“It’s been a rough year,” Justin Bieber says from the roof of the Beverly Hilton Hotel. The pandemic has forced nontraditional venues to step in for arenas, and livestreams to take the place of in-person gatherings — even on a major holiday like New Year’s Eve. With only 280 people in attendance, and nearly as many working behind the scenes to stage the performance, challenges persist, not the least of which involve the health and safety of, well, everyone.
Re-teaming with director Michael Ratner (“Justin Bieber: Seasons” and Justin Bieber: Next Chapter”), “Justin Bieber: Our World” (streaming on Amazon Prime Video) offers an intimate view of what goes into pulling off an event of such magnitude, and how Bieber, who serves as executive producer on the doc, adapts his life to the new reality.
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When Justin first called to discuss a documentary, what did he say?
He said, “I’m going to perform on the roof of the Beverly Hilton on December 31st.” I said there was no venue up there, but he explained that he was going to lead his team and he had this idea of doing a show when no one was doing shows.
It was fortuitous timing that Justin was at this place in his life — in his growth — and a time when he needed to pull off this show. I think it’s no coincidence that those lined up so well — in a macro sense, to see Justin, who grew up before all of our eyes, in this role as a leader and as a man and as an entertainer, all the while you’re seeing him pull off this unique concert.
How did you land on the opening shot, with Justin getting out of bed, vlogging and talking about his intentions for 2021?
I wanted to lean into the self-captured piece of the film. It’s so unique to go and have this big Amazon film, and it opens with some cellphone footage. It’s Justin filming himself. I think it’s that juxtaposition self-captured, super raw verité in the most authentic form. The spontaneity of traditional filmmaking was dead a bit here because you couldn’t go and just get a camera or crew at the drop of a hat. Justin and Hailey had to buy into this and give us those intimate moments.
There’s a scene where he wakes up and the humidifiers are going off, and all the while, you’ve got this incredibly beautifully-shot 30-plus camera concert footage, and it’s jumping back and forth between the two.
I wanted to set the tone in that opening and show the intimacy and the stakes. 2020 was a year unlike any other and when we open that film it brings you back to that moment in time.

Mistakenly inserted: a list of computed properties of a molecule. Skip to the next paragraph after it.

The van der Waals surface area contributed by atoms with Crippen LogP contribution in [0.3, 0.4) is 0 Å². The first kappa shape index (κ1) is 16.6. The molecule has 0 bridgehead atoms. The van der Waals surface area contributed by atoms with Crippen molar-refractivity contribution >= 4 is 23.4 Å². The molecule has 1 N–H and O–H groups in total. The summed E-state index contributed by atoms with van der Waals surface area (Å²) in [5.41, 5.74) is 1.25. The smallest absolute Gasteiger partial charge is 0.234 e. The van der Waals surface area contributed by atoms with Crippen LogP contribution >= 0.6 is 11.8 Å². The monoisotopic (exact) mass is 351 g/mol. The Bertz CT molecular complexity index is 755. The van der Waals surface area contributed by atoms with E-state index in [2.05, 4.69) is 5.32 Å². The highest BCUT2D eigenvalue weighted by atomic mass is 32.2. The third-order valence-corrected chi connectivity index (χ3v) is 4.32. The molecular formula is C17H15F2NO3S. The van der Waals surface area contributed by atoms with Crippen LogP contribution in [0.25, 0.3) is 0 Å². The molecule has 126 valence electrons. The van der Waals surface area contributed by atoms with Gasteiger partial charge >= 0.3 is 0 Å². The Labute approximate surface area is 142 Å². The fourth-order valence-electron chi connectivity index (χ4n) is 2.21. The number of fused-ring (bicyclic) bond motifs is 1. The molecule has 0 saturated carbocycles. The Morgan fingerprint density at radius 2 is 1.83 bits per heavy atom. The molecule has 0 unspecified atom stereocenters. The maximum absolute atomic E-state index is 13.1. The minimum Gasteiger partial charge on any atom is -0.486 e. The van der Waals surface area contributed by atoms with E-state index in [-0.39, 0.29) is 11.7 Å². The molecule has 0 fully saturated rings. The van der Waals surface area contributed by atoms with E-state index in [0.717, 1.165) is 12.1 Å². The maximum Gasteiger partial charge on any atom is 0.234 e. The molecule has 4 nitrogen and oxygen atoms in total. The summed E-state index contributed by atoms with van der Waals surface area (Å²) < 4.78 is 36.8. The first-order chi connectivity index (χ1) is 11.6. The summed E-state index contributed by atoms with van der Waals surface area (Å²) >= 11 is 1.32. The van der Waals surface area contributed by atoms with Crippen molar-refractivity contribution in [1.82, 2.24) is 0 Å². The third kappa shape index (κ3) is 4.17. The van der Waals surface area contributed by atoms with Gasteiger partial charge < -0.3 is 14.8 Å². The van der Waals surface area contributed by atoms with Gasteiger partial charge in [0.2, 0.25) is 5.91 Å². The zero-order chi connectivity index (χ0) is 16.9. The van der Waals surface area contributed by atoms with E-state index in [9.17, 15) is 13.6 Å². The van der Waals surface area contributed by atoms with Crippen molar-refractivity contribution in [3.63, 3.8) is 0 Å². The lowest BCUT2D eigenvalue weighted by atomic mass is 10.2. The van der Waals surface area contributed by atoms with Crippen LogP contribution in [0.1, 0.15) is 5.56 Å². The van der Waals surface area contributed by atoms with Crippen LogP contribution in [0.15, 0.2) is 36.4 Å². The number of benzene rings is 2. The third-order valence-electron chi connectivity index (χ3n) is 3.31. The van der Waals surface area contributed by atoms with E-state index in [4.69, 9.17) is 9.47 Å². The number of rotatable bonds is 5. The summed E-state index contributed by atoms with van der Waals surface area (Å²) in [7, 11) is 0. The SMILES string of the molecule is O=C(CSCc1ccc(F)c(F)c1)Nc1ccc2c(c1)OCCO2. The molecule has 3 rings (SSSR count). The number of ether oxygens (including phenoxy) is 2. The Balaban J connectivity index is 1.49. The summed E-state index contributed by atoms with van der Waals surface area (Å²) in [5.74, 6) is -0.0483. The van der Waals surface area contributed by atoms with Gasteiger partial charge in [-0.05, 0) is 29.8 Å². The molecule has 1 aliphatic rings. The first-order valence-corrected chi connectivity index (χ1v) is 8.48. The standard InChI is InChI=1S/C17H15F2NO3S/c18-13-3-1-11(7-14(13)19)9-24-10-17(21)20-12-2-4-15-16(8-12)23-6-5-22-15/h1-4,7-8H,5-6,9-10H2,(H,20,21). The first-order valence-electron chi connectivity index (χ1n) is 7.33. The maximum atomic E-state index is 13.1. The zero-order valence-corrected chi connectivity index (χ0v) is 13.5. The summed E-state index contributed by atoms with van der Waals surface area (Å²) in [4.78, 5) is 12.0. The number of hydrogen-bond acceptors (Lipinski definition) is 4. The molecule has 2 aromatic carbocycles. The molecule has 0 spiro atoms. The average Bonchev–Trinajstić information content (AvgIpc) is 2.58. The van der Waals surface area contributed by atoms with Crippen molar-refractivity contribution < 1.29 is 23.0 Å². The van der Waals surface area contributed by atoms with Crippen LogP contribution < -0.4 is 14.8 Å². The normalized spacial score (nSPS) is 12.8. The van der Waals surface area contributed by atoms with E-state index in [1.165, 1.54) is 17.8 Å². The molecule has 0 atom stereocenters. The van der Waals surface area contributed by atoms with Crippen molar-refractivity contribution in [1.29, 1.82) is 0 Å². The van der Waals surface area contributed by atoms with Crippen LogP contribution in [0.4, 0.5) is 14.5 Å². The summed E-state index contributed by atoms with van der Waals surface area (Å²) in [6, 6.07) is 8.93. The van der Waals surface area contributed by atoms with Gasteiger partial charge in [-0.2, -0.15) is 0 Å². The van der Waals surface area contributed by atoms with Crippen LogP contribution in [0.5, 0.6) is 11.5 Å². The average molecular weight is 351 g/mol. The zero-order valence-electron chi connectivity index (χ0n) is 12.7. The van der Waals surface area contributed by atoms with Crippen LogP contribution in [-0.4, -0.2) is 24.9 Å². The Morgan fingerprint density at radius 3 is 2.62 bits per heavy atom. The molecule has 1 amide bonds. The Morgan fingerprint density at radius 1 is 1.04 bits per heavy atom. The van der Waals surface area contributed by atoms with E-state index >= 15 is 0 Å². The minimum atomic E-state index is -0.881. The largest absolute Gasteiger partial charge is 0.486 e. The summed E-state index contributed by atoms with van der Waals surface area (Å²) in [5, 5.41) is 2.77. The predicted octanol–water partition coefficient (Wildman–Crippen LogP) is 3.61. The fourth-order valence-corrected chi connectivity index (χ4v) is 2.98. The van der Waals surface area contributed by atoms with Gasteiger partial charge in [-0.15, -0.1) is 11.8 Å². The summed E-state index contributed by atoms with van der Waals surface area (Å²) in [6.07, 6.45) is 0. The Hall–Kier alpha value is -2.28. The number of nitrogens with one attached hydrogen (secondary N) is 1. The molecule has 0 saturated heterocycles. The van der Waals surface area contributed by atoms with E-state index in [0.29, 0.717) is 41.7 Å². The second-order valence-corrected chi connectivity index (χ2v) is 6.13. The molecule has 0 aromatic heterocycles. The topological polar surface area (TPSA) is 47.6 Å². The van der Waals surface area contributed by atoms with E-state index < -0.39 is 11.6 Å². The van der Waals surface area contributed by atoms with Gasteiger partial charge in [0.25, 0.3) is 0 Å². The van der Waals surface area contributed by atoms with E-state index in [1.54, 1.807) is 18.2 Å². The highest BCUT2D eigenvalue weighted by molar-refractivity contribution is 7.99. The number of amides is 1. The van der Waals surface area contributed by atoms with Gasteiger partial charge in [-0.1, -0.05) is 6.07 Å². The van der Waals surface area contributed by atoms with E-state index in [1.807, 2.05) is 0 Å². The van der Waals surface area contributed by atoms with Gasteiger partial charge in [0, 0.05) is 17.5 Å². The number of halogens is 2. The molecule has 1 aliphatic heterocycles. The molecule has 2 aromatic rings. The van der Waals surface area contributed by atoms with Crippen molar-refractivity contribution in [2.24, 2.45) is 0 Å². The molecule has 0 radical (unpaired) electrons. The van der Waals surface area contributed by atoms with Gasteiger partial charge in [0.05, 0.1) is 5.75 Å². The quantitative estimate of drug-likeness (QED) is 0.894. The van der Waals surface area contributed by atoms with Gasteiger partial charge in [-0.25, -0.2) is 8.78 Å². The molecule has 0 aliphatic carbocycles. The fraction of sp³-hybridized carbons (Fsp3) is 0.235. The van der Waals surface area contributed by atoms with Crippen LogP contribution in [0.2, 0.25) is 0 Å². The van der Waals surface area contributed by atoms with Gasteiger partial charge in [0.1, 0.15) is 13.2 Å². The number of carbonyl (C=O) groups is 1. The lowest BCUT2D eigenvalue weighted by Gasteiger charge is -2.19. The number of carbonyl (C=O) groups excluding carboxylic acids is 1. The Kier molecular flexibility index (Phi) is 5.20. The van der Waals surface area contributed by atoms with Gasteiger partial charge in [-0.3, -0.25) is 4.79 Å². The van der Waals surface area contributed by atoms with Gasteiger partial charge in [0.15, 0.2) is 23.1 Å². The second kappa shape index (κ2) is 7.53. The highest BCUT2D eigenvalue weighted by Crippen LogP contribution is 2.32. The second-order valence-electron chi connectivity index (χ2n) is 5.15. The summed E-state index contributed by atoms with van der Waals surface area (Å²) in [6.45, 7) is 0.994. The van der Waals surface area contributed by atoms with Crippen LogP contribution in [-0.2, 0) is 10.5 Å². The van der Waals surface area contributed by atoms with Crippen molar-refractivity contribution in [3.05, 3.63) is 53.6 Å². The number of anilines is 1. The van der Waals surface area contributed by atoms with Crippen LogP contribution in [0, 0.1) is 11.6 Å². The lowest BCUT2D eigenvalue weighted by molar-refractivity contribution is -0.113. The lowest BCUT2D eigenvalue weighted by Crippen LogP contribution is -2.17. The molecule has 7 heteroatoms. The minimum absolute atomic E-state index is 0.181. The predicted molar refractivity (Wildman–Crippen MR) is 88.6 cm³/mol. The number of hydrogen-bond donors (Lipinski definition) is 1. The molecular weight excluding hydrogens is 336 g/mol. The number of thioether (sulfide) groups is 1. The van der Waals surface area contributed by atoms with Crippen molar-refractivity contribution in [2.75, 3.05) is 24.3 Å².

Getty Images for Amazon Studios
What did you want to do differently with this film in terms of setting it apart from being just another concert documentary?
It was about themes. I think the theme of leadership was a big one, so was the theme of loyalty. We orient the fact he’s been working with the same people for years. I wanted to capture teamwork and the dedication that goes into pulling off a performance of that stature.
Traditionally with a big concert doc, you film the last show or the two last shows of a global world tour. You get to rehearse that movie every night in front of a live audience, right? It’s then filmed a few times and the best moments are cut together.
One-shot. One performance in the most bizarre of times on this manufactured rooftop stage, and he crushed it.
Whether you are the biggest Bieber fan in the world, or not at all, you’ve heard his music, and he’s grown up in front of our eyes. Here he is, this happy and healthy individual. He is in the best place, playing all the hits, it’s fun and you get to see a window into his life. There’s a lot of positive in this movie, and I hope people feel joy.
How did you direct Justin?
I never wanted it to become a chore, I wanted it to still feel fun because I think you get the best results with that. I applied the right amount of pressure, but this was his idea — I executed alongside him and directed this film.
The more Justin shot, the more I decided to make that a bigger piece of the project, and that’s why I think it’s so incredibly authentic. That’s why there’s this unique film here that is a true window into his life.
You’ve worked with him on a few projects, how has your relationship with Justin evolved, and what was the most surprising revelation for you?
It’s always a really good feeling when he texts me a video. Our relationship is built on trust. We have done tons of projects together, music-focused and story-focused projects. When you’re working with an artist of Justin’s caliber, you’re there to execute their vision, and I’m here to tell a story and to tell it in a way that connects to his fans. I feel we get better each time we work together.
Do you have a favorite scene?
I like the prep scene for “Where Are You Now?” and the muscle memory starts to come in. You can tell he hasn’t done it in a while, but it’s so iconic. I think it says something larger, all of these things are going to come back to everybody. Justin Bieber’s music is unavoidable, you’re going to hear it in a Starbucks and you’re going to hear it everywhere. That’s why he resonates with so many.
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